[Therefore, lest the indolent inactivity at an untroubled court weaken you, as a tender power with unrefined talent, you will quickly learn how to endure the cold of the Riphean winter, and pass a restless night under a cold sky; you will learn how to sleep on your shield...]
Craig's advice to James, his prescription for the attainment of kingly virtue, comes from Claudian's description of the things that the young Emperor Honorius did to make him the man he was. 8 Here Craig is actively mining Claudian's epideictic poem in order to extract and reuse Claudian's articulation of virtuous activities. It should also be said that this passage is quite close to the end of Craig's 344 line poem. And if one looks back to the start of the poem, to its very first line (cited above), we see the same section of the same poem from Claudian 9 providing the 'starry heavens' in which God dwells. So in this poem alone the influence of Claudian - for both glorifying epithet, and more substantial epideictic prescription, from both the beginning and the end of the poem - can be characterised as significant. Claudian's influence throughout Craig's corpus is just as fundamental - as readers will see when Craig's work is published on this site in 2015.
Let's now consider the astronomical aspect of Craig's poetry. As has already been noted, there is epistolary evidence highlighting Craig's activities in astronomy, and we can see from the introduction to his poem on James' birth that he was aware of the terminology of scientific didactic poetry (and its reception in the renaissance in the person of Buchanan). Do we see any of the astronomical muse that led Tycho Brahe to entertain the possibility of Craig showcasing his astronomy in verse? Unfortunately the poetry of Craig that survives does not include a specifically astronomical poem. However his poems are littered with allusion to, and metaphorical articulation of astronomical concepts. Through these we get an idea of his familiarity with the subject. He has the ability to move from the small and allusive through to more expansive references to the subject. James' birth provides Craig with an excellent opportunity to discuss the movement of the sun across the sky, and its earthly significance. James was born on 19 June, on the eve of the summer solstice, and it is in astronomical and seasonal terms that Craig chooses to point out the place and time of James' birth (Genethliacon, lines 185-190):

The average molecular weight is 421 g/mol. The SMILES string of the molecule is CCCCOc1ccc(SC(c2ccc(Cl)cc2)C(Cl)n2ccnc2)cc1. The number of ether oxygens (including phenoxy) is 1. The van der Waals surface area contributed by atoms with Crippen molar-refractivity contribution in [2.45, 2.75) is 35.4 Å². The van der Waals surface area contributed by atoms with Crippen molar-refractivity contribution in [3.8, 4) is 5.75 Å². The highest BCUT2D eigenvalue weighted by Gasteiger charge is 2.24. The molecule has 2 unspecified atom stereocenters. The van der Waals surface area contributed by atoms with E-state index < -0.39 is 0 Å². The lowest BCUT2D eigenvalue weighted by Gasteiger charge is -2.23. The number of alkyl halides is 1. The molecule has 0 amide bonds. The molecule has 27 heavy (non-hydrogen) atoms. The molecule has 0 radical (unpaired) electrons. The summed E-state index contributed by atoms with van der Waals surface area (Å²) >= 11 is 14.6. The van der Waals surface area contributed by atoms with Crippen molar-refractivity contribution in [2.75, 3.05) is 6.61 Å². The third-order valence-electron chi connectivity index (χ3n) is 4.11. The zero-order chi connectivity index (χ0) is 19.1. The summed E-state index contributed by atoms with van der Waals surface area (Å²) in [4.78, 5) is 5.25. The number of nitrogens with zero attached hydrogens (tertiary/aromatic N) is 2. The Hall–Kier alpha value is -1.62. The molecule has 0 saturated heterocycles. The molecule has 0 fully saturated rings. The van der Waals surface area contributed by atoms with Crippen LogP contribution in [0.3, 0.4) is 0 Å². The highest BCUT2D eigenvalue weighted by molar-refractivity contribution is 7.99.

Stat vetus et plena turris dominatur in arce,
et picea assurgens longe inter nubila condit
fastigatum apicem circa hunc examine justo,
fulminat a medio cum Sol calidissimus axe,
florilegae densantur apes, et murmure rauco
certa monent magnis quae stet sententia Divis...
[An old and stout tower stands upon, and dominates the citadel, and, rising far amid the black clouds, it hides its pointed crown, and around it, when the sun at its warmest shines from the meridian, the flower plucking bees congregate in a seasonable crowd, and with a resounding hum they announce the settled will of the great Gods...]
The tower in question is Edinburgh castle, which is presented as jutting out into the sky, like a cosmic sundial, to highlight the time: the summer solstice. Craig presents this confluence of place and heavenly bodies as the manifestation of the will of the Gods (articulated through the season's heralds, the bees: 'certa...sententia divis' - line 190) that the Golden Age has arrived (through an allusion to Virgil's Eclogue IV at line 192).
Years later, when James had grown to adulthood and inherited the throne of England (1603), Thomas wrote a poem celebrating the event. Once again Craig offered James advice on how to conduct himself, and he turned to the lexicon of the poetry of the heavens to articulate it. In lines 136-8 of his Paraeneticon, Craig compares James and his predecessor Elizabeth to the sun, and the English people implicitly to astronomers. Craig reminds the king that his new prominence will leave him exposed to the view of those would notice any slip in the manner of his behaviour:
Ipse vides, medio cum Sol altissimus orbe est,
ut minor apparet, gyro breviore coactus,